People with addiction. Several studies suggest that exercise participation can reduce cravings, improve withdrawal symptoms, and reduce triggers in heavy cigarette smokers.​

People with anxiety. Studies show that exercise is a viable treatment option for anxiety. Exercise increases the amount of a specific protein called brain-derived neurotrophic factor (BDNF) that protects and repairs the brain and reduces feelings of fear.

People with post-traumatic stress disorder (PTSD). Exercise decreases the activity of the sympathetic nervous system and hypothalamic-pituitary-adrenal (HPA) axis, which affect our physiological reactions to stress, including secondary conditions such as sleep apnea and migraines.

Vigorous exercise can also release natural “feel-good” chemicals such as endorphins and endocannabinoids (eCBs), which create feelings of euphoria (also known as a “runner’s high”). Research suggests that these good feelings can help to support sobriety and stave off or reduce the intensity of depression and anxiety.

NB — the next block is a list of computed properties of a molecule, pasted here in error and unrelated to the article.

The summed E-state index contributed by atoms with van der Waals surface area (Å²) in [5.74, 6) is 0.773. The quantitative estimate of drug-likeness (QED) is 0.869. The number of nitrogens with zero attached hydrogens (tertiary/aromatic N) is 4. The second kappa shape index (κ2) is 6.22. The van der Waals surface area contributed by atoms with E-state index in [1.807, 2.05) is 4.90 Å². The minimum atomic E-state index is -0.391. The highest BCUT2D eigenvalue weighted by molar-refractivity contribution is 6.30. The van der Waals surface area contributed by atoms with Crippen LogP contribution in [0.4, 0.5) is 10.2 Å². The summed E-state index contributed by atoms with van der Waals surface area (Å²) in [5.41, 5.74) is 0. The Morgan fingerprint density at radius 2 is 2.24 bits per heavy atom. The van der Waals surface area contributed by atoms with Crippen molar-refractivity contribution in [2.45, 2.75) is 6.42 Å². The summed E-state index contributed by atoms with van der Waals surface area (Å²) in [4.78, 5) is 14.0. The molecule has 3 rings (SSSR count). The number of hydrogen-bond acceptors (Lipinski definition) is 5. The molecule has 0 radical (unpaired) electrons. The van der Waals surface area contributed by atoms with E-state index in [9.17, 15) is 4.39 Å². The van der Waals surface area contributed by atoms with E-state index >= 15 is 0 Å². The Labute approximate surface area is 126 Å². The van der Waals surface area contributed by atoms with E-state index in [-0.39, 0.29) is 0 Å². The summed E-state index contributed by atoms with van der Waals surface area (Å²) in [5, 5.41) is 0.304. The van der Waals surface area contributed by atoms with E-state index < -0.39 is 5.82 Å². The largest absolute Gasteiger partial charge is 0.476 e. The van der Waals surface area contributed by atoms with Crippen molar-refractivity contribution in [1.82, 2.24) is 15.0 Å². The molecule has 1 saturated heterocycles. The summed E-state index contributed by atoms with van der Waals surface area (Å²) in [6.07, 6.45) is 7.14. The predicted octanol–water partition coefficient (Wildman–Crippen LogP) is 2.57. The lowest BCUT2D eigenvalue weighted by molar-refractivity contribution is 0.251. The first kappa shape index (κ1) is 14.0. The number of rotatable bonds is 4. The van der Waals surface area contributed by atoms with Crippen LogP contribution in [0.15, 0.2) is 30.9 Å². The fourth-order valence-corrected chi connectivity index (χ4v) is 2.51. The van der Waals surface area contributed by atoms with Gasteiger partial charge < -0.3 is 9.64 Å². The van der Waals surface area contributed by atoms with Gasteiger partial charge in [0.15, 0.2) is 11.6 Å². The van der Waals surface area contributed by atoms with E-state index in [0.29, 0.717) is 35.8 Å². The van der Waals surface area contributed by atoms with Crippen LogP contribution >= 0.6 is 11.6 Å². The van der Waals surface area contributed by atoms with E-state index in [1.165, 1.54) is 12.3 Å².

Seftel says one of the earliest effects he notices is a change in energy levels for his clients. “People are amazed that after putting in the effort, they actually come away with more energy, not less. It’s this incredible sense of accomplishment.”

For Birkland, it’s the psychological changes that shine through. “People start to develop some self-compassion. Rather than ruminating on the mistakes they’ve made, they’re focusing on the positive things they’ve done, the things they’ve accomplished.”

Recreational therapy: Myths and realities

While modern therapeutic recreation has been in existence since the 1950s, it’s still not widely known in Canada as a treatment for mental health and addiction. Birkland and Seftel say it’s common for clients to feel apprehensive about starting a therapeutic program and exercise because of misinformation about this treatment modality.